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Environmental rights are on New Yorkers’ ballots this year

Absentee Ballots
John Froschauer

This November, if voters turn over their ballots they’ll see five proposals to amend the New York State constitution. Of the five proposals this year, the second is most certainly the most succinct.

“15 simple words, each person shall have a right to clean air and clean water and a healthful environment,” said Peter Iwanowicz, the executive director of Environmental Advocates NY.

He’s describing the proposed Environmental Rights Amendment, which, if passed, would become an added amendment to the state’s Bill of Rights.

“Many people are astonished to hear that the right to clean air and clean water isn't part of our constitution already because they think of a progressive leader like New York and an environmental leader like New York, they're confused it's not already there,” he said.

Iwanowicz said that, if passed, this will not only create a moral obligation to environmental rights but a legal one.

“Decisions that government makes will now have to be weighed against whether or not those decisions could violate a resident in New York's, you know, right to clean air and clean water,” said Iwanowicz.

He said putting it directly in the state’s Bill of Rights is especially important to its implication.

“This is an expression of the people telling governments, these are value sets that we want in the Constitution and we want you to weigh your decisions against these values such the same way you do have free speech and freedom of assembly,” he said.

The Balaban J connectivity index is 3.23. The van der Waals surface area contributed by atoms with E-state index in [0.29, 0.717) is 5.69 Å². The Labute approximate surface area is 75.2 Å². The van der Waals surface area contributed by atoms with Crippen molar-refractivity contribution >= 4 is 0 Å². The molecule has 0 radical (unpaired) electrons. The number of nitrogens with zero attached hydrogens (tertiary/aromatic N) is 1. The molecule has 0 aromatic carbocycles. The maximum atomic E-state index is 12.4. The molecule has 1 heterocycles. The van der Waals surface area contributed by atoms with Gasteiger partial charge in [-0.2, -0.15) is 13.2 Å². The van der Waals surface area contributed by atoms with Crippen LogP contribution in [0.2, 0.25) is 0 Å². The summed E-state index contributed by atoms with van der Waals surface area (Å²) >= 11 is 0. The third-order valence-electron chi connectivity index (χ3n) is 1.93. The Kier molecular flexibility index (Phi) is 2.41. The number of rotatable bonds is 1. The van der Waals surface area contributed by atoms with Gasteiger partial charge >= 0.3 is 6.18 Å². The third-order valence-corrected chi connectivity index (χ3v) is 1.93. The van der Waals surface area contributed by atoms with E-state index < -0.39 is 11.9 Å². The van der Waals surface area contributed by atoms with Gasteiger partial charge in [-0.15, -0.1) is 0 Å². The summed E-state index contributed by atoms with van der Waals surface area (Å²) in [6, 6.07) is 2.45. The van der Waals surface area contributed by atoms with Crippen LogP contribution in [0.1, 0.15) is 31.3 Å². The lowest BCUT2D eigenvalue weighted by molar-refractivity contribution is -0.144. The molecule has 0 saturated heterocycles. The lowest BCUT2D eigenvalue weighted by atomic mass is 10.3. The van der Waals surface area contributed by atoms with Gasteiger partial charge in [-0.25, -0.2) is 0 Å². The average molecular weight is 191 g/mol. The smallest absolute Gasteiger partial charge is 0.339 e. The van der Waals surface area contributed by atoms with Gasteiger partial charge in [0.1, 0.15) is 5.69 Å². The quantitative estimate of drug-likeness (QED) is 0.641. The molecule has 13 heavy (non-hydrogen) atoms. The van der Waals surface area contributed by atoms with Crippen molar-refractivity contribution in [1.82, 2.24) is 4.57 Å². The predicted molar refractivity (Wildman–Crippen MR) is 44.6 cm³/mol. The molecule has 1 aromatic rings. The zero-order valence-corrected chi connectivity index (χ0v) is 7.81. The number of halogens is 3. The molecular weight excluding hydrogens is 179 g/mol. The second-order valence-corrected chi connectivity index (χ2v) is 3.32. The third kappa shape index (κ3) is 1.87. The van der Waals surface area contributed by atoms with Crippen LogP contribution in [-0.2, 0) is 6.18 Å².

The amendment was first proposed by advocates in 2017 but didn’t make it to the legislative floor in 2019. After being rejected the first time around, it finally passed through the legislature this year, bringing it to the ballot.

“The legislature has done their job. Now it's up to the voters to decide,” said Iwanowicz.

An amendment like this would give legal implications that could stop things like building chemical plants next to water wells.

While Iwanowicz sees no downsides to the bill, there have been some criticisms of its language and practicality. Some opponents have suggested its wording is too ambiguous to be properly enforced in a court of law and some have also questioned how this bill will impact existing harmful environmental practices, if at all.

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Madison Ruffo